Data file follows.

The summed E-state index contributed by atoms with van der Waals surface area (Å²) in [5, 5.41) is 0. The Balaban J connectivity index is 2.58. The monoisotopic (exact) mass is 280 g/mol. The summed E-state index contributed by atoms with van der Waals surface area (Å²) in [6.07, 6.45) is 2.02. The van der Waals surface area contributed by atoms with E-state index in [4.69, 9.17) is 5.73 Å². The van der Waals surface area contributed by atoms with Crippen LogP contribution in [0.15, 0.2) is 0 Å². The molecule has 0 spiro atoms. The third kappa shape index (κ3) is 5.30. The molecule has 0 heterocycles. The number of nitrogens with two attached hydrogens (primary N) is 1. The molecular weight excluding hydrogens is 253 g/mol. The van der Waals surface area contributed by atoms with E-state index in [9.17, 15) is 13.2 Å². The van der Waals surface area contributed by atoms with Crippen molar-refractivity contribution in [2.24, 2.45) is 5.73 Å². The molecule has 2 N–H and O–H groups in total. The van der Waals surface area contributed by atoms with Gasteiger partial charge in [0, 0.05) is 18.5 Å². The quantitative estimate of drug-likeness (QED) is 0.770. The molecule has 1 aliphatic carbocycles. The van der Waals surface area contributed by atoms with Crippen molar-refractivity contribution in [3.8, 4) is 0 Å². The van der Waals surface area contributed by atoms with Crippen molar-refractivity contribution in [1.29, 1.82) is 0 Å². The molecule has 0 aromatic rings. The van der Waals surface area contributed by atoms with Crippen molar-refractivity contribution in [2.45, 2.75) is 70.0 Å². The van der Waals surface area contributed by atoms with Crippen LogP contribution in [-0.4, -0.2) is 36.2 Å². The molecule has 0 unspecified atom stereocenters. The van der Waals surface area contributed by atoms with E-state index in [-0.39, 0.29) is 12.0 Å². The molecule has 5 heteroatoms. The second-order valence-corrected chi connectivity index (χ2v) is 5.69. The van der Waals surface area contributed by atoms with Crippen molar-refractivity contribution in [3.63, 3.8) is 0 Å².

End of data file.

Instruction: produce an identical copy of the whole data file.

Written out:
The summed E-state index contributed by atoms with van der Waals surface area (Å²) in [5, 5.41) is 0. The Balaban J connectivity index is 2.58. The monoisotopic (exact) mass is 280 g/mol. The summed E-state index contributed by atoms with van der Waals surface area (Å²) in [6.07, 6.45) is 2.02. The van der Waals surface area contributed by atoms with E-state index in [4.69, 9.17) is 5.73 Å². The van der Waals surface area contributed by atoms with Crippen LogP contribution in [0.15, 0.2) is 0 Å². The molecule has 0 spiro atoms. The third kappa shape index (κ3) is 5.30. The molecule has 0 heterocycles. The number of nitrogens with two attached hydrogens (primary N) is 1. The molecular weight excluding hydrogens is 253 g/mol. The van der Waals surface area contributed by atoms with E-state index in [9.17, 15) is 13.2 Å². The van der Waals surface area contributed by atoms with Crippen molar-refractivity contribution in [2.24, 2.45) is 5.73 Å². The molecule has 2 N–H and O–H groups in total. The van der Waals surface area contributed by atoms with Gasteiger partial charge in [0, 0.05) is 18.5 Å². The quantitative estimate of drug-likeness (QED) is 0.770. The molecule has 1 aliphatic carbocycles. The van der Waals surface area contributed by atoms with Crippen molar-refractivity contribution in [3.8, 4) is 0 Å². The van der Waals surface area contributed by atoms with Crippen molar-refractivity contribution in [1.29, 1.82) is 0 Å². The molecule has 0 aromatic rings. The van der Waals surface area contributed by atoms with Crippen molar-refractivity contribution in [2.45, 2.75) is 70.0 Å². The van der Waals surface area contributed by atoms with Crippen LogP contribution in [-0.4, -0.2) is 36.2 Å². The molecule has 0 unspecified atom stereocenters. The van der Waals surface area contributed by atoms with E-state index in [-0.39, 0.29) is 12.0 Å². The molecule has 5 heteroatoms. The second-order valence-corrected chi connectivity index (χ2v) is 5.69. The van der Waals surface area contributed by atoms with Crippen molar-refractivity contribution in [3.63, 3.8) is 0 Å².